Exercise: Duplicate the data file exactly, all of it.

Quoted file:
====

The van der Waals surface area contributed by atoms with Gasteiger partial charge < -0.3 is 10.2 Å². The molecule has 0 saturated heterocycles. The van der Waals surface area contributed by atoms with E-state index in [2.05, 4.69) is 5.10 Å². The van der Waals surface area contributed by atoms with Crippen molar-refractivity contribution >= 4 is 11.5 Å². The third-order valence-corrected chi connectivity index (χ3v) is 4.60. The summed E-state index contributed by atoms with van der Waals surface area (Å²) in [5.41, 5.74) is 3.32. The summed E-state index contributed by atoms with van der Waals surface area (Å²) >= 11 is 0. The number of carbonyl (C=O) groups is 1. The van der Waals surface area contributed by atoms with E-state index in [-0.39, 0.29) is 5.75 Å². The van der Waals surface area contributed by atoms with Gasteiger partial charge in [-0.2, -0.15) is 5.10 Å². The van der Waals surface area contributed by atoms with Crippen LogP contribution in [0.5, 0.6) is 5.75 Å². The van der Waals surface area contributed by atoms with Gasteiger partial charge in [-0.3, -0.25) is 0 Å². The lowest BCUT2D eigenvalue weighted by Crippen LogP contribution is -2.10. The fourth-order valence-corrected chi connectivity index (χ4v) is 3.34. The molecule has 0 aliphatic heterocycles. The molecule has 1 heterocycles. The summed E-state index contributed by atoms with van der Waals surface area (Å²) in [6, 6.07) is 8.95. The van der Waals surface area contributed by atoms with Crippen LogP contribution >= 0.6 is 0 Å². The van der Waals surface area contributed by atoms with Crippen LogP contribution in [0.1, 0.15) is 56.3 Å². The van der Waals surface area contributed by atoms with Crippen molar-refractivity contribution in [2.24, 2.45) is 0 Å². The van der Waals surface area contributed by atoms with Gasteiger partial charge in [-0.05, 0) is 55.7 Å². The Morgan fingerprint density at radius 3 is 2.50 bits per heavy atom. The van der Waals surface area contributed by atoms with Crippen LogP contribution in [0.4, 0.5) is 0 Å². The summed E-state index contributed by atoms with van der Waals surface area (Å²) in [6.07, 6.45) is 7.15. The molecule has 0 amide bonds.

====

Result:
The van der Waals surface area contributed by atoms with Gasteiger partial charge < -0.3 is 10.2 Å². The molecule has 0 saturated heterocycles. The van der Waals surface area contributed by atoms with E-state index in [2.05, 4.69) is 5.10 Å². The van der Waals surface area contributed by atoms with Crippen molar-refractivity contribution >= 4 is 11.5 Å². The third-order valence-corrected chi connectivity index (χ3v) is 4.60. The summed E-state index contributed by atoms with van der Waals surface area (Å²) in [5.41, 5.74) is 3.32. The summed E-state index contributed by atoms with van der Waals surface area (Å²) >= 11 is 0. The number of carbonyl (C=O) groups is 1. The van der Waals surface area contributed by atoms with E-state index in [-0.39, 0.29) is 5.75 Å². The van der Waals surface area contributed by atoms with Gasteiger partial charge in [-0.2, -0.15) is 5.10 Å². The van der Waals surface area contributed by atoms with Crippen LogP contribution in [0.5, 0.6) is 5.75 Å². The van der Waals surface area contributed by atoms with Gasteiger partial charge in [-0.3, -0.25) is 0 Å². The lowest BCUT2D eigenvalue weighted by Crippen LogP contribution is -2.10. The fourth-order valence-corrected chi connectivity index (χ4v) is 3.34. The molecule has 0 aliphatic heterocycles. The molecule has 1 heterocycles. The summed E-state index contributed by atoms with van der Waals surface area (Å²) in [6, 6.07) is 8.95. The van der Waals surface area contributed by atoms with Crippen LogP contribution >= 0.6 is 0 Å². The van der Waals surface area contributed by atoms with Crippen LogP contribution in [0.1, 0.15) is 56.3 Å². The van der Waals surface area contributed by atoms with Crippen molar-refractivity contribution in [2.24, 2.45) is 0 Å². The van der Waals surface area contributed by atoms with Gasteiger partial charge in [-0.05, 0) is 55.7 Å². The Morgan fingerprint density at radius 3 is 2.50 bits per heavy atom. The van der Waals surface area contributed by atoms with Crippen LogP contribution in [0.4, 0.5) is 0 Å². The summed E-state index contributed by atoms with van der Waals surface area (Å²) in [6.07, 6.45) is 7.15. The molecule has 0 amide bonds.